It’s important we think about the health of our brain in the same way we do the rest of our body. It’s the part of our anatomy that needs the best tender loving care during busy periods of work or study. New research shows we may think about the brain the same way we do a muscle, because exercise has positive impacts on its power.
In Trends in Neuroscience, Professor Carl Cotman and Doctor Nicole Berchtold explain that exercise provides “a simple means to improve brain function and promote brain plasticity” They go on to write that when you work out, hormones are released in your brain that stimulate the growth of neural pathways.
There are different ways you can give your brain a work out. Brain training exercises are useful, but study isn’t the only way to strengthen your brain. Exercise is a fantastic way to look after yourself and keeping your brain working at its best. Doing some form of cardio not only helps us to relax it also lowers our sensitivity to stress, leaving us in the best physical and mental shape to succeed in our studies.
Exercise Encourages Brain Growth
Going for a run isn’t just good for our legs, it’s also good for our brains. When you go for a run, your heart pumps harder and faster. Increased heart rate means more blood is pumped to the brain, delivering oxygen faster.
Carl Cotman and Nicole Berchtold argue in “Exercise: a behavioural intervention to enhance brain health and plasticity” that our brains soak up a significant portion of the oxygen we inhale; oxygen is vital for the brain to operate well. This increased flow of blood and oxygen gets hormones pumping and these hormones help to create a happy, healthy environment for the growth of brain cells.
In particular, a hormone called BDFN stimulates the multiplication of cells. Particularly in the hippocampus, which is the part of your brain dedicated to memory. The more you exercise, the more BDNF you produce. The more cells we have, the more connections we can have between brain cells.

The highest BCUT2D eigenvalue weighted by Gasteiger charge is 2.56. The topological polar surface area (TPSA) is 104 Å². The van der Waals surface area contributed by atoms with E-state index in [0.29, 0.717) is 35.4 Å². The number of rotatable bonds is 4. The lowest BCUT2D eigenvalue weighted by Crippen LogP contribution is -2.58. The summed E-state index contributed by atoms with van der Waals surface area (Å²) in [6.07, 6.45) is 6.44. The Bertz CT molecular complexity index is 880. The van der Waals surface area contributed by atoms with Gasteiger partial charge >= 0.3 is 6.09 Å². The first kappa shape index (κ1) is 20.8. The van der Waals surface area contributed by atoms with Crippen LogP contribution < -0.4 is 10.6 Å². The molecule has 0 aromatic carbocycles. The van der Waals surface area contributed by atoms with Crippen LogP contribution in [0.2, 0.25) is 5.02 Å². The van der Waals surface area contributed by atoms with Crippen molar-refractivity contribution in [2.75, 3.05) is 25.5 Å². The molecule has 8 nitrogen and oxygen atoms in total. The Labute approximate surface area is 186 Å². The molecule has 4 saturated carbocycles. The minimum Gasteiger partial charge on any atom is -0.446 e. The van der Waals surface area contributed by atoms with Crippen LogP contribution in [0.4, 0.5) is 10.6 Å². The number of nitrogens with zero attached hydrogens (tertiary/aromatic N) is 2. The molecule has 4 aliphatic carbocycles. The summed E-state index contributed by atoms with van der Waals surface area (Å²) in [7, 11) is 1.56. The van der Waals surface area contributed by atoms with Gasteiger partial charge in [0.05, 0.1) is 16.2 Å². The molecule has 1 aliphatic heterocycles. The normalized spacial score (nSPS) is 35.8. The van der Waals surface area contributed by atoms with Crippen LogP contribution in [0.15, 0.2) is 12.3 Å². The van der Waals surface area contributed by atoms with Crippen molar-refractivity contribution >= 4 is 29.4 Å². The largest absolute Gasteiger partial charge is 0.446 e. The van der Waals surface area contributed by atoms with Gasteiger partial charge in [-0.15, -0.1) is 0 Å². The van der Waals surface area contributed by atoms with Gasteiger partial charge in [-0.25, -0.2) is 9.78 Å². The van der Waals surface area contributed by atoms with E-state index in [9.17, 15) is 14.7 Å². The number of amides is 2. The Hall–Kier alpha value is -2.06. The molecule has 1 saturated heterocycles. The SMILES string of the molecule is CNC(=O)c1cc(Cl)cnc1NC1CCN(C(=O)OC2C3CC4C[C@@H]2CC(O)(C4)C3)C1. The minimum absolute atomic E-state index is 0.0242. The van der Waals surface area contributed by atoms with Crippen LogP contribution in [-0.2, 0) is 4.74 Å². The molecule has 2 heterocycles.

If you have more neuronal connections or pathways around the brain, your brain can function at its peak. Cotman and Berchtold summarise simply, “exercise can enhance learning”. Going for a run or a brisk walk not only clears your mind, it stimulates your brain.
Healthy Body, Healthy Mind
Studies indicate that exercise helps to reduce or prevent the symptoms of anxiety and depression, as well as lower our sensitivity to stress. Professor Peter Salmon of The University of Liverpool writes that physical exercise “acts as a possible psychological intervention in its own right”, which means the effect of exercise is not only calming, it may prevent stresses occurring in the first place.
We’ve learned some hormones improve the functionality of your brain, but there are some that make us scatterbrained, too. When we’re stressed, a hormone called cortisol is pumping through our body. The Hormone Health Network write that most of our cells have cortisol receptors, which means that when cortisol is released we feel its effects all throughout our body. Cortisol is necessary because, among other things, it helps to regulate our metabolism as well as aid in forming memories, however too much cortisol and we feel shaky and flustered.